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How to Get Started in Genealogy

First, I would download some basic genealogy charts off the internet.  Go to www.ancestry.comThere you will find tabs at the top of the page.  Select the one marked “Family Trees”.  At the bottom right on this page is a box that says “Charts & Forms”.  ”.  The basic forms to start with would be: 

“Ancestral Chart” www.ancestry.com/save/charts/ancchart.htm
“Research Calendar” www.ancestry.com/save/charts/researchcal.htm
“Correspondence Record” www.ancestry.com/save/charts/correcord.htm
“Family Group Sheet” www.ancestry.com/save/charts/familysheet.htm
“Source Summary” www.ancestry.com/save/charts/sourcesum.htm

Second, start interviewing your immediate living family to try and fill out some of the blanks on the ancestral chart and family group sheet.  Once you have this basic information, then I would go to the next step.  Organization is essential when you are starting out.   Keep a 3-ring binder with all your charts and research in it, organized by family.  I would have a tab for each of my main ancestors going back.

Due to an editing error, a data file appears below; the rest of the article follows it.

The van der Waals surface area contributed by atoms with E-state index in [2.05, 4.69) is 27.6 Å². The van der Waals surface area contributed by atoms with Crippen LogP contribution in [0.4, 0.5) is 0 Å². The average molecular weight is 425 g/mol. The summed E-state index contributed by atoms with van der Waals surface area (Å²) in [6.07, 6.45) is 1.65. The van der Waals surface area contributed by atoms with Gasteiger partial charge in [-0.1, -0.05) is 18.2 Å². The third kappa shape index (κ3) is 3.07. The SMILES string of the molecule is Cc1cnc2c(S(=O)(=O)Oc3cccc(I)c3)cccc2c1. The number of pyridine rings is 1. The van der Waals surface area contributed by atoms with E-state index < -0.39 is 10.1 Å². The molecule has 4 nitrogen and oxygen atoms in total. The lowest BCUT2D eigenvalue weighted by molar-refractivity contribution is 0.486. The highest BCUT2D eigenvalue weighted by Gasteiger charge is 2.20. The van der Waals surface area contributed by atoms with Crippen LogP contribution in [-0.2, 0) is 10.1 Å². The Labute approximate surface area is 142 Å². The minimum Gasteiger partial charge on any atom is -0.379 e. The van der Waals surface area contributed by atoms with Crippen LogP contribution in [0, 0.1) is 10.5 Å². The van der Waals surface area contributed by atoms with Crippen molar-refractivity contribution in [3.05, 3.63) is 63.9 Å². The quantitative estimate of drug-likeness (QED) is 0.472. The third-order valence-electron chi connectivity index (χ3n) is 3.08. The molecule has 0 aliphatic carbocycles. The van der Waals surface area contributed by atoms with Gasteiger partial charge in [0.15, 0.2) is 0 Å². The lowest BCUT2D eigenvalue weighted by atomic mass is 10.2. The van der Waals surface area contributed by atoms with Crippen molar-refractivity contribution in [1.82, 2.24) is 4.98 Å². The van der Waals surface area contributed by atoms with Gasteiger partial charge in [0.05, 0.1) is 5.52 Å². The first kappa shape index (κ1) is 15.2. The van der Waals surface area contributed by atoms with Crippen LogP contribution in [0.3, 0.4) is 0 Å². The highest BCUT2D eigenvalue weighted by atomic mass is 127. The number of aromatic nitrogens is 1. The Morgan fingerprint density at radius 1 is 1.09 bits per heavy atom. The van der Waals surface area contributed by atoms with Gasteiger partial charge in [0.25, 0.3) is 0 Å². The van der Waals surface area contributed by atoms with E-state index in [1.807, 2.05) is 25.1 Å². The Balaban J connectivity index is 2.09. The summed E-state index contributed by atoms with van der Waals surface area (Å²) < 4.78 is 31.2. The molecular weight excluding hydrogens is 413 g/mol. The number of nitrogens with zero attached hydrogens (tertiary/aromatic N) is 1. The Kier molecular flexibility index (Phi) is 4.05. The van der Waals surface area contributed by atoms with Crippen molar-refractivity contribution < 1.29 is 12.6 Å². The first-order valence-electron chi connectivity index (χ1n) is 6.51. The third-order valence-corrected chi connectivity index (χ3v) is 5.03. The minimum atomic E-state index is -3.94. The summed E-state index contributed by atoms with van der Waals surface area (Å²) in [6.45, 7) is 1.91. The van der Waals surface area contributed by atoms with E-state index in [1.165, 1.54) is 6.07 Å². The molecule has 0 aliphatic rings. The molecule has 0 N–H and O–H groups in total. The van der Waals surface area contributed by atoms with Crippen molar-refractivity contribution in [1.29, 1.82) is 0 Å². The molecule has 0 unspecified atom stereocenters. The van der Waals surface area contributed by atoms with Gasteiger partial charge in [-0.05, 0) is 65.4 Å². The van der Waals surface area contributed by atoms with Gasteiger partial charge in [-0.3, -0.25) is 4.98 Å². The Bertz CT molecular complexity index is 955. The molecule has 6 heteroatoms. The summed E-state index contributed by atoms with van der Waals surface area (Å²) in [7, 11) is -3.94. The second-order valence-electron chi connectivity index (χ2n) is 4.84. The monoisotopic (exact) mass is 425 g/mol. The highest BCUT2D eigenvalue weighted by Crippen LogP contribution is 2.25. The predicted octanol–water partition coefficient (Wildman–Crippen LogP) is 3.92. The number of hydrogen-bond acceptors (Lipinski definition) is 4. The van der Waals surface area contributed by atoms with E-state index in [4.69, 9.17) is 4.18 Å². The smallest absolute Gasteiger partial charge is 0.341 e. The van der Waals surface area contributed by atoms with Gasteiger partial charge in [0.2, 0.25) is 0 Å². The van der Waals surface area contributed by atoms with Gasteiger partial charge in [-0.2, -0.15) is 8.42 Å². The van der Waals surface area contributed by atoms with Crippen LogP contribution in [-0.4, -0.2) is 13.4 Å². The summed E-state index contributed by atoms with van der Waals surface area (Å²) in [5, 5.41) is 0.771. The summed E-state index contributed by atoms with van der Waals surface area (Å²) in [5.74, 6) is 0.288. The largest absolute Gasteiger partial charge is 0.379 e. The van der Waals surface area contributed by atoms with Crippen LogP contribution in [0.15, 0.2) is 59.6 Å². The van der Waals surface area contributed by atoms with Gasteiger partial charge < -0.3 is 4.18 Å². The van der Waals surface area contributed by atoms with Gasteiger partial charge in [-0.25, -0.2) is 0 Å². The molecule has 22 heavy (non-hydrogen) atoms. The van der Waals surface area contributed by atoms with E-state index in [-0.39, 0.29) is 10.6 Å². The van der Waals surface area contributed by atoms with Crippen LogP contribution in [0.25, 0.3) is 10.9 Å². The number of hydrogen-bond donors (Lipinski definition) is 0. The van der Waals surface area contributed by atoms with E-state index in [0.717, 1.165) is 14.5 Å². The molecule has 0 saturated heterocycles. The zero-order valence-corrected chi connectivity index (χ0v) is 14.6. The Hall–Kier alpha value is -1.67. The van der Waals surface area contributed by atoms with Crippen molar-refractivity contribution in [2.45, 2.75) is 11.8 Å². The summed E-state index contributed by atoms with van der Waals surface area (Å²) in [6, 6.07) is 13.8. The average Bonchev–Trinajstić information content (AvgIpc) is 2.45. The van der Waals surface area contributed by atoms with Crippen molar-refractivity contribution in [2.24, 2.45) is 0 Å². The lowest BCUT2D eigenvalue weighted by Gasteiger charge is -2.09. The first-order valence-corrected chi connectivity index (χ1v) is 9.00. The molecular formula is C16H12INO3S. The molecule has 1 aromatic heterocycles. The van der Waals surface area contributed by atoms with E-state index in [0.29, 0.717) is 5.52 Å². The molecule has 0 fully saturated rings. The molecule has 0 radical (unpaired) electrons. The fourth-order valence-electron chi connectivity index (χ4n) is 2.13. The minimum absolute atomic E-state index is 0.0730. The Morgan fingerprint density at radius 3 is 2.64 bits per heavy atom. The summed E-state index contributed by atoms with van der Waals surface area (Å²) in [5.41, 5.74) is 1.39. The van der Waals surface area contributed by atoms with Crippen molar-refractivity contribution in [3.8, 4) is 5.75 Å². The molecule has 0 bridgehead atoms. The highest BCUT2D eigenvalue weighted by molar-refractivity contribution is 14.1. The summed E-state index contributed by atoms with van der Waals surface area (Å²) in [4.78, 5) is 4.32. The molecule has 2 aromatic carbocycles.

Third, here are some helpful hints to get you going.

a) Start with your parents.  Your objective is to prove parentage from one generation back up to the preceding generation.  Once you have proved your parents connection to their parents, then you start working on collecting evidence about your grandparents.   Just remember – take it one generation at a time and never assume someone is your ancestor without evidence.

b) You can prove parentage by either primary evidence (birth certificate, will or land transaction that lists children) or secondary evidence (obituary, census record, birth announcement, newspaper articles, death record to prove a birth, etc)

c) To collect this evidence, for each main family going back, I try to get birth, death and marriage records.  (Later on you can get census records, tax records, county history biographies, land and wills, etc)

 Fourth, I would read some online articles about how to get started in genealogy.  Below are some links to good articles:


1) start with a series of articles entitled “Getting Started”.  http://learn.ancestry.com/GetStarted/GetStartedLND.aspx?aid=1

2) Then go on to the learning center.        


US Gen Web

This website is the largest free online genealogy project.  They were one of the original sites to collaborate genealogists on common research.  They have a series of articles about how to get started: